Creating a Command Statement
Statement in logic editor is a basic unit of building action logic. Other than the control statements such as conditional statement etc. most statement in your logic are Command Statements. You type a command to accomplish a task such as clicking a button, connecting to db, verifying an element on screen etc.
To create a command statement,
- In a new statement, type what you want to accomplish. For example, "click", "type", "database" etc.
- accelQ presents a set of suggestions.
- Select the most appropriate suggestion and follow through the guided steps.
- Provide values for command arguments.
Creating command statement from View canvas
Alternatively, you can insert a command statement from view canvas in the action detail page. Hover on the required element on the view and right click for command options. Based on the type of element you are working with, appropriate default command is already highlighted in the list.
Once you select the command, new statement is inserted at the end of current logic. You can then drag/drop to required location.
List of commands presented on an element are limited to exclusive commands on the particular element type. If you need more generic or page level commands, insert statement from the logic editor.
Note: When hovering on an element in view canvas, make sure to select correct element to create a command for. It may be possible there are multiple elements in close proximity (in the DOM hierarchy). Here is some guidance.
General structure of a statement looks as follows.
This statement enters text "firstname.lastname@example.org", in the User ID field of your application page. Links displayed in blue, green or orange color indicate arguments to the command. These arguments vary depending on the command. When you create a statement, you provide values for these arguments. Arguments can be provided with either hard-coded values or with parameters.
Enter "email@example.com" in "User ID" field. Here are the arguments for this statement:
- What value needs to be entered? firstname.lastname@example.org
- Which input field needs to be interacted with? User ID
Color convention for arguments
Following color convention is used to indicate the nature of different arguments in logic editor
- Green: Indicates a UI Element argument which is available in Element Repository and linked with a view in Context
- Orange: Indicates a UI element argument which is abstract. This element is listed in the repository, but not linked with any field in the Context's view.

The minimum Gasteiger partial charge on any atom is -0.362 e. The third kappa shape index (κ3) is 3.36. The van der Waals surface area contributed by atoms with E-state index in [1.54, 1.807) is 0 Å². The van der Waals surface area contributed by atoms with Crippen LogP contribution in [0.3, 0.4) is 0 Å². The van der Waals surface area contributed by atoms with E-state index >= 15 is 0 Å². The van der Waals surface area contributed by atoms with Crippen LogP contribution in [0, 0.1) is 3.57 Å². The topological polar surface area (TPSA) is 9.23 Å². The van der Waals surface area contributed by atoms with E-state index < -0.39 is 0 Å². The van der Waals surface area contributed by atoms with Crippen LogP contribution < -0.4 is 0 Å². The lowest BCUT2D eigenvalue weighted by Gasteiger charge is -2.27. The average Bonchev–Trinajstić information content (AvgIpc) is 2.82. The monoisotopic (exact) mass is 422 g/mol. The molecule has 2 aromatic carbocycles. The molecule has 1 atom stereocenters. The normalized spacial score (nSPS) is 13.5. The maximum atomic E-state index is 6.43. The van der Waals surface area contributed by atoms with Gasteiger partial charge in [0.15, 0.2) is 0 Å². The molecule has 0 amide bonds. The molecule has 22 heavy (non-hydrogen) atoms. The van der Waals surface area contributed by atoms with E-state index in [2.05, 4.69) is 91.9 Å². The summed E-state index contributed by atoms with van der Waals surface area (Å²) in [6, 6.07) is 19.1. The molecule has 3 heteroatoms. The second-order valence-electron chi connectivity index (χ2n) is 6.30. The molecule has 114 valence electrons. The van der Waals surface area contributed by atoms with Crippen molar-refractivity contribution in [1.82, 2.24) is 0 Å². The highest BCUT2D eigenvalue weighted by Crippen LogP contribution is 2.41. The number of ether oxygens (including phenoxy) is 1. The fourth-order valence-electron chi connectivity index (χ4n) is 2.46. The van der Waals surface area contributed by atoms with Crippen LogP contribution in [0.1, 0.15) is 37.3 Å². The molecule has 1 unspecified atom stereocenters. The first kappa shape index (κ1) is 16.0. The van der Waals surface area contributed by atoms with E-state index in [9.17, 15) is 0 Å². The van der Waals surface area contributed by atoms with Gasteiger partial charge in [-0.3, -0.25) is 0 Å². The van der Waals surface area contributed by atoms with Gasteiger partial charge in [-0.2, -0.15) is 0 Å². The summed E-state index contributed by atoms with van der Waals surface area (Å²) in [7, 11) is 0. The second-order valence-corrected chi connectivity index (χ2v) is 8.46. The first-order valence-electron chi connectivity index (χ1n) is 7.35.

- Blue: Indicates a non-UI-Element argument such as the text to enter in a field
Capturing return value from a statement
Some commands may return information related to the execution of the command. In these cases, you have an option to capture the return information into a place-holder variable. You typically use this variable in building subsequent logic. An example below.
When you are creating a statement with command that returns a value, you get an option to capture or ignore this value.
You can store the return value either in an Action Output Parameter or in a local parameter.
- Store the information in an Action Output if you need this information to be available outside the action call. Scenario, where this action is used can make use of this output parameter to supply information to subsequent steps.
- Store the information in local parameter, in case the utility for that information is strictly within the action itself. For example, you might want to reach the number of rows in an excel sheet and loop on the number of rows to perform some validation. In this case the row count in the excel sheet is used only for the purpose of looping.
A note on Local Variable or Local Parameter
Local variables allow storing and using information across multiple statements in action logic. Usage (or scope) of local variable is within the given Action.
For example, consider the following statement, which generates a random email address with a given prefix and domain name.
Here, "email address" is a local variable, which captures the random email in the first statement. Subsequently, you use the same parameter to enter in the email address text field. You do not need this information anywhere outside of this Action, so it is best to use a local variable. If this information was to be shared outside of this Action, you would use Action Output Parameter.
Remember following points about local variables:
- Created as part of internal Action logic.
- Useful to process information between multiple statements in the logic of a given Action